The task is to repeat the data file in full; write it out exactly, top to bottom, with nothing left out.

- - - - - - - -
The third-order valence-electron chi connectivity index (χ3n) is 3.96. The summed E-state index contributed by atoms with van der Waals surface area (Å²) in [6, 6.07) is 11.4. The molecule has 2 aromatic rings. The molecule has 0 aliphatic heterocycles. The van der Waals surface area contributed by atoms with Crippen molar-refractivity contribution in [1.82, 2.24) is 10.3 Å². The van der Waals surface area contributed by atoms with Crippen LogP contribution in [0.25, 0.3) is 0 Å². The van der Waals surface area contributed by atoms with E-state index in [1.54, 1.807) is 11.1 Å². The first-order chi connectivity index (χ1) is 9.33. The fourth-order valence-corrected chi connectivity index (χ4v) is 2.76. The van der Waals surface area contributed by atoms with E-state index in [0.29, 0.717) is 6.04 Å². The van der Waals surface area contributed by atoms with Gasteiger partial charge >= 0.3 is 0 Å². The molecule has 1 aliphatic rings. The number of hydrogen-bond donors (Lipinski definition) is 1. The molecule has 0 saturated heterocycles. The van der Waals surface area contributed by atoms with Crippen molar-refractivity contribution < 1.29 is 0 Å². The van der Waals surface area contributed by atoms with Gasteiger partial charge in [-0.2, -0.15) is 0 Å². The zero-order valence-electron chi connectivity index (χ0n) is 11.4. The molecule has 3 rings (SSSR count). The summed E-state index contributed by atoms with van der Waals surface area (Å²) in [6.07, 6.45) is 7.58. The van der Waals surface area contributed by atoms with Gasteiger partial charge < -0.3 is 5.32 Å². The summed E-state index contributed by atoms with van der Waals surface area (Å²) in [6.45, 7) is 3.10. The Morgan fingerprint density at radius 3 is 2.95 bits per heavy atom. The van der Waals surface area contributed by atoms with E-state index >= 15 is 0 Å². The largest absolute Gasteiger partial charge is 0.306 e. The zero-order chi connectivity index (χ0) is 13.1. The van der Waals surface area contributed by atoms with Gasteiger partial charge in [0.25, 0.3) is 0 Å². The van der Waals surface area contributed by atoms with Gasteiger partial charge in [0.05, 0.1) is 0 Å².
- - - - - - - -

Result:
The third-order valence-electron chi connectivity index (χ3n) is 3.96. The summed E-state index contributed by atoms with van der Waals surface area (Å²) in [6, 6.07) is 11.4. The molecule has 2 aromatic rings. The molecule has 0 aliphatic heterocycles. The van der Waals surface area contributed by atoms with Crippen molar-refractivity contribution in [1.82, 2.24) is 10.3 Å². The van der Waals surface area contributed by atoms with Crippen LogP contribution in [0.25, 0.3) is 0 Å². The van der Waals surface area contributed by atoms with E-state index in [1.54, 1.807) is 11.1 Å². The first-order chi connectivity index (χ1) is 9.33. The fourth-order valence-corrected chi connectivity index (χ4v) is 2.76. The van der Waals surface area contributed by atoms with E-state index in [0.29, 0.717) is 6.04 Å². The van der Waals surface area contributed by atoms with Gasteiger partial charge >= 0.3 is 0 Å². The molecule has 1 aliphatic rings. The number of hydrogen-bond donors (Lipinski definition) is 1. The molecule has 0 saturated heterocycles. The van der Waals surface area contributed by atoms with Crippen molar-refractivity contribution < 1.29 is 0 Å². The van der Waals surface area contributed by atoms with Gasteiger partial charge in [-0.2, -0.15) is 0 Å². The zero-order valence-electron chi connectivity index (χ0n) is 11.4. The molecule has 3 rings (SSSR count). The summed E-state index contributed by atoms with van der Waals surface area (Å²) in [6.07, 6.45) is 7.58. The van der Waals surface area contributed by atoms with Gasteiger partial charge < -0.3 is 5.32 Å². The summed E-state index contributed by atoms with van der Waals surface area (Å²) in [6.45, 7) is 3.10. The Morgan fingerprint density at radius 3 is 2.95 bits per heavy atom. The van der Waals surface area contributed by atoms with E-state index >= 15 is 0 Å². The largest absolute Gasteiger partial charge is 0.306 e. The zero-order chi connectivity index (χ0) is 13.1. The van der Waals surface area contributed by atoms with Gasteiger partial charge in [0.25, 0.3) is 0 Å². The van der Waals surface area contributed by atoms with Gasteiger partial charge in [0.05, 0.1) is 0 Å².